More than 2,000 women making equal-pay claims against two of Scotland's largest local authorities will be in line for compensation worth thousands of pounds if legal action being brought on their behalf is successful.

The affected women made claims against North Lanarkshire Council and Glasgow City Council through the GMB union after a 2007 pay review designed to level the playing field between male and female staff was itself found to be discriminatory.

The GMB was accused of also discriminating against the women, however, because it only sought to have their pay re-rated for the period between 2007 and 2009. Fellow union Unison and claims firm Action 4 Equality Scotland based their own claims on the period from 2007 to 2012.

The GMB is now claiming that law firm Digby Brown - its sole Scottish legal adviser until 2015 - is to blame for the discrepancy and it is pursuing the firm in the Court of Session as a result.

It is understood that the union is seeking at least a six-figure sum from the firm and intends to pass on any money recovered if the action is successful to the affected women.

A spokesman for the GMB confirmed that the union has brought the action “in the interests of many members and former members”.

“GMB has commenced court proceedings against Digby Brown Solicitors in relation to advice given on equal-pay claims,” he said.

“Given this matter is presently in active litigation, it would be inappropriate to comment further.”

A spokesman for Digby Brown said that the firm was aware of the action and that “it will be getting defended”.

It is understood that the GMB has been preparing its case against Digby Brown since Gary Smith replaced Harry Donaldson as its regional secretary in September 2015.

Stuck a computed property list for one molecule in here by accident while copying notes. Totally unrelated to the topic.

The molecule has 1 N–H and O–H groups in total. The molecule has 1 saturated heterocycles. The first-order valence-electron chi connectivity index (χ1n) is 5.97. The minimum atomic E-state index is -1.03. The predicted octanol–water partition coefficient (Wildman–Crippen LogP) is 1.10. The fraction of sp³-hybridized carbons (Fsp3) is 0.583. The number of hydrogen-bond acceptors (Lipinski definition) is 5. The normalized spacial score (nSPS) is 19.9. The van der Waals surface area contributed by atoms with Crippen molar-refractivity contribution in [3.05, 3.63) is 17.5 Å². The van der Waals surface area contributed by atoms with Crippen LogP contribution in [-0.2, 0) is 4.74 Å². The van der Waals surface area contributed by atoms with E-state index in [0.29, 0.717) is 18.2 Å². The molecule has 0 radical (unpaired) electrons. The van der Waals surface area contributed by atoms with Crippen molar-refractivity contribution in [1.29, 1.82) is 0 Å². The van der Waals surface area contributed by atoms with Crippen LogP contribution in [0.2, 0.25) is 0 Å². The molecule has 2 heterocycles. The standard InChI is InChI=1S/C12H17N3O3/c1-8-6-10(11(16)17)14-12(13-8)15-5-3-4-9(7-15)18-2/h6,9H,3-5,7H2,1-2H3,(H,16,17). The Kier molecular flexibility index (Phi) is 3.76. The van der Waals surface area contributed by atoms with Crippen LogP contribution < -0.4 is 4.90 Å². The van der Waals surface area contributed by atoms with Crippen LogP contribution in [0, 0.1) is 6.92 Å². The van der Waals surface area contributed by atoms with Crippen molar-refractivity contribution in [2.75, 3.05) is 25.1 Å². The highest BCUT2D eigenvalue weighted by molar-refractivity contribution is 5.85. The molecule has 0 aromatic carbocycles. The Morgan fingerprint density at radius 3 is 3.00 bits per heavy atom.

A source close to the union said that when Mr Smith came on board “one of the first things he moved to do was ditch Digby Brown” because he felt “there had been poor advice around equal pay”.

In a letter sent to North Lanarkshire members shortly after taking over Mr Smith said he had launched “a full investigation into the North Lanarkshire case and a complete assessment of the legal strategy pursued by Digby Brown in relation to our equal pay cases in all of Scotland”.

The union parted company with Digby Brown soon after and now passes all its equal-pay work to Thompsons Solicitors.

North Lanarkshire Council - Scotland’s largest local authority after Glasgow City Council and the City of Edinburgh Council - has already paid out £130 million to settle equal-pay claims, which have come in two waves.

The first wave related to women missing out on bonuses paid to men they shared a pay grade with while the second came after those bonuses were amalgamated with male workers’ pay as part of the 2007 pay deal.

To date Glasgow City Council has paid out just over £90m to settle its own claims but that sum is expected to rocket after the local authority said it would negotiate second-wave claims rather than continue to oppose them in the courts. It has been estimated that Glasgow will have to pay between £500m and £1 billion to settle the dispute.

The GMB represents 2,000 Glasgow claimants and 200 in North Lanarkshire.